Worrying about business decline is natural. However, proper planning and delegation can mitigate this risk. Trust in your team’s abilities and focus on the long-term benefits of your sabbatical.

  1. Letting go

As a business owner, letting go of the reigns can be difficult.  Start by gradually delegating responsibilities before your sabbatical. This will build your confidence in your team’s capabilities whilst you’re away.

  1. Financial concerns

Consider the financial impact of your sabbatical. Plan your finances accordingly, ensuring there’s a cushion to cover potential shortfalls. Additionally, explore passive income streams or temporary cost-cutting measures to ease the burden.

Issues to consider if a member of staff wants to take a sabbatical

If you offer sabbaticals to your employees, here are few things you may want to consider:

  • Who qualifies? Be sure to define the eligibility for fairness and reflect this in your company policies.
  • Consider which benefits will remain during sabbatical leave (for example, staff discounts, company car, subscriptions etc).
  • Clarify continuous service. Usually the contract remains in force, which means that the employee’s continuity of service is preserved. During unpaid sabbatical leave the contract of employment often does not remain in force.

Examples of sabbaticals

There are many reasons to take a sabbatical. Here are a few examples from our clients:

  • Tech business owner

The business owner, a tech entrepreneur, took a six-month sabbatical to travel and study emerging technologies. During this time, the team handled daily operations, and the owner returned with innovative ideas that could then drive the business forward.

  • Marketing agency owner

Running a marketing agency, the owner took a three-month sabbatical to focus on personal health and wellness fearing they were nearing burn-out. The team managed the agency and clients effectively, and the owner returned with renewed energy and a fresh perspective. This also resulted in the owner implementing a wellbeing strategy for all staff, having taken the time to recognise and tackle the symptoms of burnout.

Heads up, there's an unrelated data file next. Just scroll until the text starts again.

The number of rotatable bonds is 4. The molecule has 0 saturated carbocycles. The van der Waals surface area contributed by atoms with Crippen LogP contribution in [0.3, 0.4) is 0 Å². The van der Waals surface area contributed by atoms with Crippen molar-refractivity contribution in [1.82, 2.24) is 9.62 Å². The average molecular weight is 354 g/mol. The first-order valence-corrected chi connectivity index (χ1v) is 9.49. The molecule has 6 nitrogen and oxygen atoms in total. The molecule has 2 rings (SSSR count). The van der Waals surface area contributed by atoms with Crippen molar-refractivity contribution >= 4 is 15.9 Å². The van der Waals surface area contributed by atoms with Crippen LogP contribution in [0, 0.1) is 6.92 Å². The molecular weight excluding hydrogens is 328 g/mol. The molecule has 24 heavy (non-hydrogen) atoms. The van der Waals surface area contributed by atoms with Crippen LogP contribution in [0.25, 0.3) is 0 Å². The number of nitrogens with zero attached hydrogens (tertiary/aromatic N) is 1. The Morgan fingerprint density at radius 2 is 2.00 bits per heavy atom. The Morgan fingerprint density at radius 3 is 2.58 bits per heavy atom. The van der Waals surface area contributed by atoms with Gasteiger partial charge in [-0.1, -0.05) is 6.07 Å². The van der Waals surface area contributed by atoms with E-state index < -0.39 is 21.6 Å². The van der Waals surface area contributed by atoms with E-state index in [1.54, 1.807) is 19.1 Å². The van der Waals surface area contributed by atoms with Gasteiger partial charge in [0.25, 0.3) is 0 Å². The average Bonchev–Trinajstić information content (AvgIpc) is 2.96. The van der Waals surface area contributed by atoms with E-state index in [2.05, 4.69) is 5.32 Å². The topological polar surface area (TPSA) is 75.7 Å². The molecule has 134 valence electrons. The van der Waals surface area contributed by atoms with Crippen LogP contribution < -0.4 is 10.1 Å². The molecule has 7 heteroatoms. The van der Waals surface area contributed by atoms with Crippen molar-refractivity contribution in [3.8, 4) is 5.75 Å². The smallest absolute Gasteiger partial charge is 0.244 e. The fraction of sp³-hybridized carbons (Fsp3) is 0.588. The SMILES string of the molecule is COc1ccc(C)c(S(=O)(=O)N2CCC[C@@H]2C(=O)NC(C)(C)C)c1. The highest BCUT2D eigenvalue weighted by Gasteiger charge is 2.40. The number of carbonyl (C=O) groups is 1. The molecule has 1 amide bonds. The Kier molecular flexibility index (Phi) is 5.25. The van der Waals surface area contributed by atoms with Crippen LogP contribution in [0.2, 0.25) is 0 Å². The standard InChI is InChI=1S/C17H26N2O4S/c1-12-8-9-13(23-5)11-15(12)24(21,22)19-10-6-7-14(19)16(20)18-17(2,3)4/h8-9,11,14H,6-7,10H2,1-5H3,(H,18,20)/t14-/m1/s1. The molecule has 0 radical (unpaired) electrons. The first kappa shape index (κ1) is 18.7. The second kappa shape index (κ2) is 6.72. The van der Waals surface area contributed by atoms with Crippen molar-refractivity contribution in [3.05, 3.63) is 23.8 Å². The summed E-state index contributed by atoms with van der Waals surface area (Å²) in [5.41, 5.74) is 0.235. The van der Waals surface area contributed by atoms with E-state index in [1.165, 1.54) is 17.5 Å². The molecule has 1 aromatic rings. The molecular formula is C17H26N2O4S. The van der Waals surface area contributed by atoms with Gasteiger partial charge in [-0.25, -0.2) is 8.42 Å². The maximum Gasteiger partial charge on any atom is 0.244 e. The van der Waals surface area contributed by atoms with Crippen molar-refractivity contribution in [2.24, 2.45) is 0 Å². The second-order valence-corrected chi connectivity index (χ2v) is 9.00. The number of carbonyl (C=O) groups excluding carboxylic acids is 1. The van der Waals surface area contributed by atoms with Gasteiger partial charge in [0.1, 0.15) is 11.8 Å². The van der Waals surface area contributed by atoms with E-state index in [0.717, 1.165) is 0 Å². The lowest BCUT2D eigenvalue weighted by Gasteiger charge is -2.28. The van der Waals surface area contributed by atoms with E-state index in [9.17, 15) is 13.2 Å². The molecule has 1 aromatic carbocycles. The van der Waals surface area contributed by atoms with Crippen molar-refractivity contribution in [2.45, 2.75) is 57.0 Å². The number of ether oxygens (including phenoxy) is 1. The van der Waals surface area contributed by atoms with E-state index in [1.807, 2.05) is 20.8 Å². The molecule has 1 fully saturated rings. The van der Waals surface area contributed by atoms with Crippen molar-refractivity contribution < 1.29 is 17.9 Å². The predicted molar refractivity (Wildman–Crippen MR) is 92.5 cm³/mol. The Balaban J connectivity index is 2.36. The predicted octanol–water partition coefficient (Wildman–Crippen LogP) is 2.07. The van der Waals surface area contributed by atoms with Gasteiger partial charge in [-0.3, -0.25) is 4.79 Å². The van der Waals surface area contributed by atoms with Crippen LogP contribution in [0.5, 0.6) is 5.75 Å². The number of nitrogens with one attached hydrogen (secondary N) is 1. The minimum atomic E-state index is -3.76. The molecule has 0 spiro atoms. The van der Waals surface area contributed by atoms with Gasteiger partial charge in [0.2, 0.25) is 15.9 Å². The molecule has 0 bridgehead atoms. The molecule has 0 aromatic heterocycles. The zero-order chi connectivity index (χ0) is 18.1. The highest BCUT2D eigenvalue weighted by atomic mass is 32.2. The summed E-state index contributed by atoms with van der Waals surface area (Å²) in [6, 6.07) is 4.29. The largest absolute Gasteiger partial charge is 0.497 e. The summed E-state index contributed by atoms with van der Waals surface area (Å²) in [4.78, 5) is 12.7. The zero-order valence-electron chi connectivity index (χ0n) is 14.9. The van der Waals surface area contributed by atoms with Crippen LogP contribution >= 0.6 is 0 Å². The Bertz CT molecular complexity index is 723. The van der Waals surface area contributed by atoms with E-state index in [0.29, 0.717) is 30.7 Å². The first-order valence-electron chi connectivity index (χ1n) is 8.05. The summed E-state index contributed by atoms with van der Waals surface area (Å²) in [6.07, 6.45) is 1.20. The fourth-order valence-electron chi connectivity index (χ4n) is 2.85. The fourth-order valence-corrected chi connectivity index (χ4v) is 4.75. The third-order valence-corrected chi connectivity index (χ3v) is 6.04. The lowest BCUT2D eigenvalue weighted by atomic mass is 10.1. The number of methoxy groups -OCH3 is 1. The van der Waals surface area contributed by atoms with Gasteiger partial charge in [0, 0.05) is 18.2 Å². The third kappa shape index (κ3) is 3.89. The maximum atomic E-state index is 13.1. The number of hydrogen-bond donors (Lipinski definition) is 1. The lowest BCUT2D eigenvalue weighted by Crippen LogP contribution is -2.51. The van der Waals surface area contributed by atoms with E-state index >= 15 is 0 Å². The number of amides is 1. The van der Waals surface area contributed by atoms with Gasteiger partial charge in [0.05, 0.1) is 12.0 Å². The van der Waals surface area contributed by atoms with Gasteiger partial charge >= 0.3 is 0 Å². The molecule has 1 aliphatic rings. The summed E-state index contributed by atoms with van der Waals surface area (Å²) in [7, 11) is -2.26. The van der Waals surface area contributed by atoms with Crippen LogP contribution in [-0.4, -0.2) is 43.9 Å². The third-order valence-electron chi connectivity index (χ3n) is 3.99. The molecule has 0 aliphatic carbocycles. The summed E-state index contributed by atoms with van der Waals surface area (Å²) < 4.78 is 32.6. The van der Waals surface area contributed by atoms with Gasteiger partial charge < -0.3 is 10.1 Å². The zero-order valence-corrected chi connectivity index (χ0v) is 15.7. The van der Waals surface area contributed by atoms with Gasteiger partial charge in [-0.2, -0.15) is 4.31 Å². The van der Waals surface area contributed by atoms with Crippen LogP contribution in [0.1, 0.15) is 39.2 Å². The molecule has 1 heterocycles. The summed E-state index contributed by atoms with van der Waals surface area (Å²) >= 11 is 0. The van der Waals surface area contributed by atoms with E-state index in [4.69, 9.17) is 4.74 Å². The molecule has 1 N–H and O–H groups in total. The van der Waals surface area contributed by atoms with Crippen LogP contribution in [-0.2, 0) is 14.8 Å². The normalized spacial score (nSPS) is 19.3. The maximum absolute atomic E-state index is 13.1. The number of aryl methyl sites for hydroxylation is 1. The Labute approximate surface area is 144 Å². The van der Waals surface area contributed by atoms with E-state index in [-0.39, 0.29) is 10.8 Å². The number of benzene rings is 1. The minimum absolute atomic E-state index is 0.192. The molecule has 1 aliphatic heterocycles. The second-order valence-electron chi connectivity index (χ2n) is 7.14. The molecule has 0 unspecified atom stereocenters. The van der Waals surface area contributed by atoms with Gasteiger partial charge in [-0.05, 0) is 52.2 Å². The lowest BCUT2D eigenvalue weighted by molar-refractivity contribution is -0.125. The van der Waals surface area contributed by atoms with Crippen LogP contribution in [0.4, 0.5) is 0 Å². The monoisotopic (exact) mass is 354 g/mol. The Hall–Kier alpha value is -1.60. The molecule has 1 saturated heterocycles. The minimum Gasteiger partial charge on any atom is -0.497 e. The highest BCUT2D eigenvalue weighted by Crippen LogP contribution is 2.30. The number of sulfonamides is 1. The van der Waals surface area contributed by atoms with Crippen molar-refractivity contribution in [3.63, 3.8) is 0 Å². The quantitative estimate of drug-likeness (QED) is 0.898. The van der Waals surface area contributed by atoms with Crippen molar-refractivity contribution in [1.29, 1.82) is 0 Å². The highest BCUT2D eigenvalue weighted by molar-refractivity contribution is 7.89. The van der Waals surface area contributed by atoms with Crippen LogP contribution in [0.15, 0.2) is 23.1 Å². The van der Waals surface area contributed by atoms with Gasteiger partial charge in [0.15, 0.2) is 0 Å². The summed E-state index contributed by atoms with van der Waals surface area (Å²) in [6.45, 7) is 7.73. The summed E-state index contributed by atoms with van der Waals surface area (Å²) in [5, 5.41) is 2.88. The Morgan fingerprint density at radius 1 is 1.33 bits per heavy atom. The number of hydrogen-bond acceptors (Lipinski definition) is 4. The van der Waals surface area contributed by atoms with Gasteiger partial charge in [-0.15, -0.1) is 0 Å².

• PR agency founder

The founder took a year-long sabbatical to write a book and indulge in their love of writing. The team took over client projects, and the founder returned with a published book that enhanced their reputation and brought in new business opportunities.

With careful planning, effective delegation, and a focus on your goals, you can embark on a sabbatical that rejuvenates you and strengthens your business. A well-executed sabbatical can lead to personal growth, fresh perspectives, and a thriving business.

Remember, a sabbatical is not an escape, but a strategic move towards long-term success and well-being. Start planning today and embrace the transformative power of a well-deserved break.

Written by:

Sian Whittington
As a fully CIPD qualified HR Consultant, Sians broad experience includes organisation design and development, talent planning, performance and reward, employee engagement, employee relations, HR compliance and HR information systems.